Thus, therefore, and therehua, the correct way for this to have been done would be for the DOJ to issue a subpoena for any papers related to bribery investigation. A team of lawyers would be brought into the office and would search through the entire collection of papers. Anything that was not relevant is excluded. Anything where the privilege of office attaches, it is put on a "privilege list." Anything relevant is turned over. If the DOJ has issues with anything of the privilege list, the DOJ goes in front of a judge and argues why it would be turned over to the DOJ. If the judge agrees, it will be turned over. If the judge does not agree, it remains privileged.
I have come to learn that the DOJ did in fact issue a subpoena and Jefferson refused to comply with it. While the second part of my response remains the same, Jefferson does have an obligation to respond to a subpoena in a legal manner. A flat out refusal to comply is wrong. I don't know all of what has gone on, but Jefferson should have had the papers where he is applying privilege to put on a privilege list. If the DOJ still wants to see them, they go in front of a judge and ask for a motion to compel. If Jefferson does not comply with that motion, then the FBI has more grounds for raiding his office. This is how it is done for the Oval Office. This is also how it shoudl be done for a Congressional office.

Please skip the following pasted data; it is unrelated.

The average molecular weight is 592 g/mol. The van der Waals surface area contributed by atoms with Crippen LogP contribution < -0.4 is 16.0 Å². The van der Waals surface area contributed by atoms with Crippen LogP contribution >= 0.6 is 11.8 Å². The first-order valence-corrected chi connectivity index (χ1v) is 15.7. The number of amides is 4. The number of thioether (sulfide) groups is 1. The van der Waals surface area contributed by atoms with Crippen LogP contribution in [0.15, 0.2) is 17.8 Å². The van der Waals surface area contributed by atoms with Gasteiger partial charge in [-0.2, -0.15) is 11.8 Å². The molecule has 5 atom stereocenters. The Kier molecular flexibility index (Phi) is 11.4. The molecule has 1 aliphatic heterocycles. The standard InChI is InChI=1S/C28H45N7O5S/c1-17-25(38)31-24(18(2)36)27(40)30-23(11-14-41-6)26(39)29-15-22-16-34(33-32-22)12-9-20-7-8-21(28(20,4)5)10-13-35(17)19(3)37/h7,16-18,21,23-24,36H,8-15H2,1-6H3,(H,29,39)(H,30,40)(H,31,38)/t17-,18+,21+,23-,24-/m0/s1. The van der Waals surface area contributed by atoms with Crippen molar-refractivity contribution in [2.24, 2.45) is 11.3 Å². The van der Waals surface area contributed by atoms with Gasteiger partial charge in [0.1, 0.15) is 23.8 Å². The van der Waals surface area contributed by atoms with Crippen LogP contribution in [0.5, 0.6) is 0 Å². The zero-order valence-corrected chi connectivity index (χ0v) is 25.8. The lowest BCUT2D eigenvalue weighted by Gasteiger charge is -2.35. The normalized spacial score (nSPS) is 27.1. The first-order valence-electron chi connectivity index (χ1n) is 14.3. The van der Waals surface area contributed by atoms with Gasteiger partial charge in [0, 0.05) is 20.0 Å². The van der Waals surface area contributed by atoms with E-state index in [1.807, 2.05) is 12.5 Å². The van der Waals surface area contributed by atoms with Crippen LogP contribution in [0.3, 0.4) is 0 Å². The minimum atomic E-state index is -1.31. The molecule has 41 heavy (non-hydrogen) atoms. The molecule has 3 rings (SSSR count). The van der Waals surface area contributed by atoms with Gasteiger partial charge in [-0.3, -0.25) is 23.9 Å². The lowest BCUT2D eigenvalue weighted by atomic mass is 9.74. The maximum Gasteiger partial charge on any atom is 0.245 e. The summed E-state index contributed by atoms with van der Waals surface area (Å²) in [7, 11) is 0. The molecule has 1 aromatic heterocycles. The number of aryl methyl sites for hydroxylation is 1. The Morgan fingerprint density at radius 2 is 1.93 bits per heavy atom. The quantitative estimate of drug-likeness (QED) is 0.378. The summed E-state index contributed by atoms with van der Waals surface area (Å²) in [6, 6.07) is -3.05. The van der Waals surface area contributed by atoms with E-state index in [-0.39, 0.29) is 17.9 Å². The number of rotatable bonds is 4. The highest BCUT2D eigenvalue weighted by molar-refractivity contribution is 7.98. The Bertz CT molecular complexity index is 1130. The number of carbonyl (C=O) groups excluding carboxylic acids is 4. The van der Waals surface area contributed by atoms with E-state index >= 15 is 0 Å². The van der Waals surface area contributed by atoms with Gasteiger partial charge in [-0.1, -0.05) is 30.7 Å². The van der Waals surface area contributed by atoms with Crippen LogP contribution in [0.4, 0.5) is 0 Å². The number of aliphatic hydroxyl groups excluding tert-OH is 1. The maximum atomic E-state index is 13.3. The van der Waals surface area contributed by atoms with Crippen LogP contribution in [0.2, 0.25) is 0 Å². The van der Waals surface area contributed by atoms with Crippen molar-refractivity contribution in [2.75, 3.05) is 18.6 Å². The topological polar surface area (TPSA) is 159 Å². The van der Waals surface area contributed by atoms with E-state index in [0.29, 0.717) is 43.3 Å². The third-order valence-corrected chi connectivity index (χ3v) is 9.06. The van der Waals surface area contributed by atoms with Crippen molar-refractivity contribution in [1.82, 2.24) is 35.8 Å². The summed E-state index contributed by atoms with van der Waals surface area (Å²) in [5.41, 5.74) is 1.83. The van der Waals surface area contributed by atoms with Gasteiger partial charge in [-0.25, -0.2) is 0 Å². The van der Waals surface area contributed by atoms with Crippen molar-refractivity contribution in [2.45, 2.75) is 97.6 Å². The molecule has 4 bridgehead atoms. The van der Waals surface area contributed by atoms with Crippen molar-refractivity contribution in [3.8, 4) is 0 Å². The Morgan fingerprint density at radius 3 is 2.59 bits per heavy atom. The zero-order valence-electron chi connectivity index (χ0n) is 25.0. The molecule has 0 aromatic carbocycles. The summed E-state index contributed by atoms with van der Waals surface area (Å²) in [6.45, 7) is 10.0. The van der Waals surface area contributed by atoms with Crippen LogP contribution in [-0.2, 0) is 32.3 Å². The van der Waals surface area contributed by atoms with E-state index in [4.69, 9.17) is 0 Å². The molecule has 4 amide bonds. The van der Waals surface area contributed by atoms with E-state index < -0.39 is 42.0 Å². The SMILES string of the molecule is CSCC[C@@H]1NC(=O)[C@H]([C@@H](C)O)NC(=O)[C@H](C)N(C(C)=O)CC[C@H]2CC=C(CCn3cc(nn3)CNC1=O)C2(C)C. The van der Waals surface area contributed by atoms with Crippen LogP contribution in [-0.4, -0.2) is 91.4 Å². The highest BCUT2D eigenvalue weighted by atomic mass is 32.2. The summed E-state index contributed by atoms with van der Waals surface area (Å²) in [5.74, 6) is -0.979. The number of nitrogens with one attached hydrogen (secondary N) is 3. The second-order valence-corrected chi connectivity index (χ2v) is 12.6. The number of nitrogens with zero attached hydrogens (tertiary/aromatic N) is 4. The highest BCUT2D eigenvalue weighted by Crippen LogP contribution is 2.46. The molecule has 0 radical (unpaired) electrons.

So, at this point, both the FBI and Jefferson appear to be in the wrong legally on this matter. The documents should be returned to Jefferson and then the DOJ should seek their disclosure in a lawful manner.